Millennials are less car-focused than older Americans and previous generations of young people, and their transportation behaviors continue to change in ways that reduce driving. Now is the time for the nation’s transportation policies to acknowledge, accommodate and support Millennials’ demands for a greater array of transportation choices.

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Report | CALPIRG Education Fund | Democracy

The Voting Intentions and Opinions of Students

This spring, CALPIRG’s New Voters’ Project conducted an informal survey of just over a thousand UC, CSU, and community college students, before the June primary. We asked students about their own voting history and intentions, what they thought motivates them and their peers to participate in elections, and what they thought colleges and universities could do to encourage student participation. The survey questions were written to inform our own outreach plans for our non-partisan civic engagement program.

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Report | CALPIRG Education Fund | Transportation

Highway Boondoggles

Even though the Driving Boom is now over, state and federal governments continue to pour vast sums of money into the construction of new highways and expansion of old ones – at the expense of urgent needs such as road and bridge repairs, improvements in public transportation and other transportation priorities. Eleven proposed highway projects across the country – slated to cost at least $13 billion – exemplify the need for a fresh approach to transportation spending.

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Blog Post | Budget

California Senate Passes Bill to reform California's Enterprise Zone program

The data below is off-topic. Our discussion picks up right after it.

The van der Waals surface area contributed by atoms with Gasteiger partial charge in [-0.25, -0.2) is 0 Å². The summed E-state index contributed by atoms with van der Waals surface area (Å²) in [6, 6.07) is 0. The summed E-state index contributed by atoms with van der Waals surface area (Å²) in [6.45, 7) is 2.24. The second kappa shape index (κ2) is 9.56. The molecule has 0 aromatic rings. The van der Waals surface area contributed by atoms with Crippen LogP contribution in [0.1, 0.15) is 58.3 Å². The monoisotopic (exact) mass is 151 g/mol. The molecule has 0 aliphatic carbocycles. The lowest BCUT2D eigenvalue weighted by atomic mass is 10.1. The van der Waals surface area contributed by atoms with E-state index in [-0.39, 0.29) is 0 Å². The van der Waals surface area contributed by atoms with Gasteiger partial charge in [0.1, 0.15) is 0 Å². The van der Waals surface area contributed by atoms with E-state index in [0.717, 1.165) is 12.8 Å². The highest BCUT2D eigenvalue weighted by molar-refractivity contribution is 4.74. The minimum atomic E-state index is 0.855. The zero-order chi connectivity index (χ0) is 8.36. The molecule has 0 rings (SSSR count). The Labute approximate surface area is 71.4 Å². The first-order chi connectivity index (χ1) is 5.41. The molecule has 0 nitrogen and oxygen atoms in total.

Yesterday the Senate took a major step to reform California Enterprise Zone program by passing AB 93 a bill strongly backed by Gov. Jerry Brown.

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Blog Post | Consumer Protection, Democracy

Coming together, pushing back | Jon Fox

 

Observations from the annual National Conference on Media Reform.

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Blog Post | Public Health, Health Care

Supreme Court hears arguments on ‘Pay for Delay’ Case

Big Pharma’s anti-competitive practice costs consumers $3.5 billion a year. The 1984 Hatch-Waxman Act was originally intended to increase the availability of generic drugs by allowing generic manufacturers to challenge the patents of name-brand drugs. What emerged in the aftermath was a practice where patent-holding pharmaceutical companies simply paid generic manufacturers not to challenge their patents, thus delaying the release of generic drugs for years. 

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Blog Post | Consumer Protection

Free Cookies - Strings Attached | Jon Fox

The price consumers pay to access most online content is the tracking of their every click on the World Wide Web by data miners and ad networks. Consumer and privacy advocates are seeking to address such online tracking through Do-Not-Track regulation.

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Blog Post | Consumer Protection

Public Utility De-Regulation: A Losing Game for Consumers | Jon Fox

San Francisco Chronicle reportes that state de-regulation of copper-wire phone lines leads to skyrocketing price hikes for consumers.

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Priority Action

The overuse of antibiotics on factory farms is threatening these lifesaving medicines. Call on big restaurants to do their part and stop buying meat raised with critical antibiotics.